My sister came for her first visit to Turkey this spring. An early morning ferry ride across the Bosphorus, a tram ride up the hill to Sultanahmet and we were near the front of the line for tickets to the Topkapi Palace. To view the Harem of the palace it requires purchasing a separate ticket within the Palace grounds. At the main ticket office it indicated that the Palace opened at 9 a.m. and the Harem opened at 9:30 a.m. On passing into the inner courtyard we went directly to purchase our tickets for the Harem and to our surprise they waved us through into the Harem. What a unique experience! I had never been in those rooms without swarms of others and we had the place to ourselves with perhaps half a dozen others who were lucky enough to stumble upon an early entrance.
The Topkapi Palace hosts collections that are vast and diverse – textiles, weapons, the treasury, and religious artifacts plus the kitchen complex with an extensive collection of porcelain, but for me the most interest are the 16th and 17th Iznik and Kutahya tiles that adorn the walls of the Harem. Many other sites in Istanbul, from mosques to museums, offer exposure to this form of art but somehow both the scale and intimacy of the rooms, corridors and courtyards of the Harem are the perfect showcase for these tiles.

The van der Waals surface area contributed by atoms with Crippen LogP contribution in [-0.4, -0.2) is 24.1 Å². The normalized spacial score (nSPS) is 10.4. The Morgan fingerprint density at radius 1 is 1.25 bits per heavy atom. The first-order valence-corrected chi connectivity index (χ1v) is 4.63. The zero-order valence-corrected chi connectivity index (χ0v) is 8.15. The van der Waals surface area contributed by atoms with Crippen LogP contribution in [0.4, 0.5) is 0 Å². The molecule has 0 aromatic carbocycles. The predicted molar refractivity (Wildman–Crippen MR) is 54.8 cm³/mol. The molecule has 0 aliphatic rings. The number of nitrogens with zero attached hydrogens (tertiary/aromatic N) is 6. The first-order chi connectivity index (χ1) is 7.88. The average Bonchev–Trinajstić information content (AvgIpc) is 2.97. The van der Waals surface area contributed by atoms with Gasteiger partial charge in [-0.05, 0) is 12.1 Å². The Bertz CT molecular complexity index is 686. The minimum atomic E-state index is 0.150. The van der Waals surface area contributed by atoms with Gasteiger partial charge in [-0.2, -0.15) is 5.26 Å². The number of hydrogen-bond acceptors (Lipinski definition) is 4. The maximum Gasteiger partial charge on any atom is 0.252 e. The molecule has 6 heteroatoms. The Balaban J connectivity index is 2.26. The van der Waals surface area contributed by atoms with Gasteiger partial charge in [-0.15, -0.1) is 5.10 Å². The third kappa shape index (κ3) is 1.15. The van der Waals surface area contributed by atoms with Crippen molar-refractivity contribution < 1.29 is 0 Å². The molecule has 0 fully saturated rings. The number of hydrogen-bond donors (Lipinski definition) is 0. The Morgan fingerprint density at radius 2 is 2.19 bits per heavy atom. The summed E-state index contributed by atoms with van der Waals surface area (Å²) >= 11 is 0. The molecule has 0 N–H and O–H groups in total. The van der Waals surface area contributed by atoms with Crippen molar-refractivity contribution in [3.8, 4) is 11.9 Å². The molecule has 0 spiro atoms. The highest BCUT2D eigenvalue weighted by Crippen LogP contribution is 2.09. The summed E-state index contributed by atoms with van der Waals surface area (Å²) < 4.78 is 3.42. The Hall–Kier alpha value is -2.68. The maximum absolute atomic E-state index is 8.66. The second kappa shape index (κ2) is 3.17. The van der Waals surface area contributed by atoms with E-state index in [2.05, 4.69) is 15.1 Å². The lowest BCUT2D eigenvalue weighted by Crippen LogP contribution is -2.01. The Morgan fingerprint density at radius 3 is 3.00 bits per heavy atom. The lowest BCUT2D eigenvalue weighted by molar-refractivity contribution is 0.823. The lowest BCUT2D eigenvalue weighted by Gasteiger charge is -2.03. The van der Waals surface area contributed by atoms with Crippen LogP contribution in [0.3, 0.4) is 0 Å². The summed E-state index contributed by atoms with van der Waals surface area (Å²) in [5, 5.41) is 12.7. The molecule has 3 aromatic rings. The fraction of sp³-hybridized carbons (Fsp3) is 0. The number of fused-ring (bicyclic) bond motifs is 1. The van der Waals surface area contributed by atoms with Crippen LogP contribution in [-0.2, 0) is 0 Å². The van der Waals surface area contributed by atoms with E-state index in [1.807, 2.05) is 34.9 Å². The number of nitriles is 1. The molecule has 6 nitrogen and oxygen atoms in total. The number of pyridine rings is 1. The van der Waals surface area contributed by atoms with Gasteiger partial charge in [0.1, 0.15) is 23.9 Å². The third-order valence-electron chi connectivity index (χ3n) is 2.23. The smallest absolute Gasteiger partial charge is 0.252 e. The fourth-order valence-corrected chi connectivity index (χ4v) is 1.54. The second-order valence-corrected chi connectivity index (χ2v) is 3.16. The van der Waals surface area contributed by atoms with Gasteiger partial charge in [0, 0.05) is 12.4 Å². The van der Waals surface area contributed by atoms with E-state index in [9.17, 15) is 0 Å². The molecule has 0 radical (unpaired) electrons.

As a woman viewing these spaces of course one’s mind goes to the women who lived in the Harem and their lives within these ornately decorated walls. I was in Istanbul with a woman of my age who was telling me that her grandmother had taught French to the women of the Harem at the turn of the last century. It put the timing in perspective for me that a peer of mine can remember as a child hearing stories that her grandmother told her of having been picked up in Beyolou by the Palace carriage and being brought to the Palace to educate the women of the Harem.
The Harem tiles are from Iznik (ancient Nicea), Kutahya and some Imperial Workshops that operated in Constantinople in the 16th c. Floral motifs known as ‘quatre fleur’: tulips, carnations, roses and hyacinths abound. There is calligraphy worked on the tiles and a transference of motifs that would be commonly found woven into carpets and textiles of the period.
The magnitude of the tile panels and their proximity to each other combined with highly decorated domes and ornately carved and inlaid cupboards all give reference to the fact that ‘too much’ was never ‘too much’ for the Ottomans. For me the visual stimulation from the densely presented finishes is deeply pleasing with the profusion of motifs with the tiles stealing the show in their combined splendour.
My photos are mainly closeups and few shots of the rooms as a whole. It takes a huge effort for me to shift my focus from the design details to the overall effect.
There is a publication by Edda Renker Weissenbacher – A Self Guide to Iznik Tiles in Istanbul for any of you who may be in Istanbul and are interested in taking a self directed ’tile tour’. Beyond the Harem of the Topkapi Palace, I strongly recommend a visit to the Tiled Kiosk Museum on the grounds of the Istanbul Archeological Museum. The facade of the building is dynamically tiled and the exhibits feature some wonderful Seljuk and Ottoman examples of tiles and porcelain.